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Carter's observation of Broca's aphasics being younger than the rest of the population is certainly valid, even though an analysis of variance did not show a significant difference in our population. I was also intrigued by the age differences presented by Albert and colleagues at the Academy of Aphasia meeting. I asked them if they thought these were statistically significant, but up to that time they had not subjected their data to statistical evaluation.Apart from these considerations, Carter's point is well taken, and the intriguing possibility that younger people tend to have infarctions more anteriorly or that their lesions may be smaller should receive attention.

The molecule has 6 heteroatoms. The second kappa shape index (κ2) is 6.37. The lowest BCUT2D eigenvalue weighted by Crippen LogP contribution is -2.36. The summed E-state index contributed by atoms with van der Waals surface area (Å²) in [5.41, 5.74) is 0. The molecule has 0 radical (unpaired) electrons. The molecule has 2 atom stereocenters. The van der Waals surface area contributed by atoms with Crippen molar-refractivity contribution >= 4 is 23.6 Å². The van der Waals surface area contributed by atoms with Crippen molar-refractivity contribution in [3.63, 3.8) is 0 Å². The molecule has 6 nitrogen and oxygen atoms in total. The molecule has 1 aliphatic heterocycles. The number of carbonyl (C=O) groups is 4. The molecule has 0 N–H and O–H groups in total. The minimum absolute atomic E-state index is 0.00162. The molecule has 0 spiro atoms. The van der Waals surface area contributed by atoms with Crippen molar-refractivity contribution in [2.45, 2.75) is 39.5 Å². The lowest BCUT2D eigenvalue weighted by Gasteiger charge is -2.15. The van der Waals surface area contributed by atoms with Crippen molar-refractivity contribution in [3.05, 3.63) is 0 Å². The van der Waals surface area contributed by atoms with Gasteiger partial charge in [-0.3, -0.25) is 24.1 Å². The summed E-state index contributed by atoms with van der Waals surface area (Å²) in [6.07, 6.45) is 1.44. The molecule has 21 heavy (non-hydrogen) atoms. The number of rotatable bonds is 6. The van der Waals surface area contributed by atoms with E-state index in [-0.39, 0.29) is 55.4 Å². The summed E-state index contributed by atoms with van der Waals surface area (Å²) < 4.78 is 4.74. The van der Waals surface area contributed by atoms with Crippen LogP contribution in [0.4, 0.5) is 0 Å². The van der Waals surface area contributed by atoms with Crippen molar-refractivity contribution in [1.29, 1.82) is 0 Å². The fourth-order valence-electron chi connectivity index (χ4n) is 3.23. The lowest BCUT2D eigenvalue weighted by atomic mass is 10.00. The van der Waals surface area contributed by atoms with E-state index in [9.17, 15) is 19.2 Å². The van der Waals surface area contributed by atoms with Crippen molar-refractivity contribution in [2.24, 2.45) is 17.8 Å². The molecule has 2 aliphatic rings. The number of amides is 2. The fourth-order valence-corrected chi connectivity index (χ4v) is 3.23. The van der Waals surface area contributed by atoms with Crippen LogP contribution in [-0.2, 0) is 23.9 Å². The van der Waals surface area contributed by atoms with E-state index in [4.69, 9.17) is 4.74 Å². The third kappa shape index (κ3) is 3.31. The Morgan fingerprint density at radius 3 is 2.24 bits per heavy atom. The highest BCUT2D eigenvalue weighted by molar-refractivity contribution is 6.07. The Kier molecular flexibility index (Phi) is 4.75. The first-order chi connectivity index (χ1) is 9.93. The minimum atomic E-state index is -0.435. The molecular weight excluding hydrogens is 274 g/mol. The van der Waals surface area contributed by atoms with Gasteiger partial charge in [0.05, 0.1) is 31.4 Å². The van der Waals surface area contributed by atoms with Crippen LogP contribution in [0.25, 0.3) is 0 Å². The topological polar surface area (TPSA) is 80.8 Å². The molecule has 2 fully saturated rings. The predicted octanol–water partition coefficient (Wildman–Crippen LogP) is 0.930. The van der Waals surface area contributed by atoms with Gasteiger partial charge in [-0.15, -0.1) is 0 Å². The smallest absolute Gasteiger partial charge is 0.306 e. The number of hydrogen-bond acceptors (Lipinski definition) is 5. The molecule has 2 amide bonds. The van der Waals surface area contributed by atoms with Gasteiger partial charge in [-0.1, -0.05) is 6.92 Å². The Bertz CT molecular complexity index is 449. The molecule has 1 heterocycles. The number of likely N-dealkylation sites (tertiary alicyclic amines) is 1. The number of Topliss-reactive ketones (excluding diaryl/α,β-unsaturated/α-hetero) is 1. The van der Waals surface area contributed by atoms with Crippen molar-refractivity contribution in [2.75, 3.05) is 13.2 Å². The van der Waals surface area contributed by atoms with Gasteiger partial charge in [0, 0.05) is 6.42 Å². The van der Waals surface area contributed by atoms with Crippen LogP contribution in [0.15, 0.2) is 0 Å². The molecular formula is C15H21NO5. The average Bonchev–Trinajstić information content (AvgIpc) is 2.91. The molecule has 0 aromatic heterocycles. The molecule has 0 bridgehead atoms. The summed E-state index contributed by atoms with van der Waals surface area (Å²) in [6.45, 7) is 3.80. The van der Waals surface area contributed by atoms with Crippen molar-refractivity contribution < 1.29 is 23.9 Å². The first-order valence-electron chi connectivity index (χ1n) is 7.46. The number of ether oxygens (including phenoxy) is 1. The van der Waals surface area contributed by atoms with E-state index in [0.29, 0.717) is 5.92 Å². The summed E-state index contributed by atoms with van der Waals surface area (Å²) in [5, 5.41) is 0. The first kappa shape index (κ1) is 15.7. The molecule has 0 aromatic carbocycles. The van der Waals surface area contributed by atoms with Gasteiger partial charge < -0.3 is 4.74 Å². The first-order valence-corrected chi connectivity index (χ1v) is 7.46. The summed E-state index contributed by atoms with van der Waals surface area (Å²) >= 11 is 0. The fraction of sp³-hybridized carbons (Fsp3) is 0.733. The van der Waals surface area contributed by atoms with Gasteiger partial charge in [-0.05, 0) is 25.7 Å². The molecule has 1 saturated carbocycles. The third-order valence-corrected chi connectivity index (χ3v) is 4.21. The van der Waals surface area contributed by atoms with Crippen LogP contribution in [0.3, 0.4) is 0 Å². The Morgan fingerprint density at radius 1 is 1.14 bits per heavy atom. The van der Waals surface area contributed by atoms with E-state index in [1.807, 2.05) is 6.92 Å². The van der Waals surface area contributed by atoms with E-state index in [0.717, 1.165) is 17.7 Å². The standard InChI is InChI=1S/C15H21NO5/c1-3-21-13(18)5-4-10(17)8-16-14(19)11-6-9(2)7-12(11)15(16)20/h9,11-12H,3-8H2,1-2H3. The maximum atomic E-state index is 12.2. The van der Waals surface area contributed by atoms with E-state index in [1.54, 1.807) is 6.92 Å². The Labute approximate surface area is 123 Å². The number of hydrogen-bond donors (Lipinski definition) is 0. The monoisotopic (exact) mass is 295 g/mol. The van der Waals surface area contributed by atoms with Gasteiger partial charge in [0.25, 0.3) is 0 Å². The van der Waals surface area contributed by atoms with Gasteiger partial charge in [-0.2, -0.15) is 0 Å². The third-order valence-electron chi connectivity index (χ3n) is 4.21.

Kertesz A. Age, Aphasia, and Stroke Localization-Reply. Arch Neurol. 1978;35(9):619. doi:10.1001/archneur.1978.00500330067020
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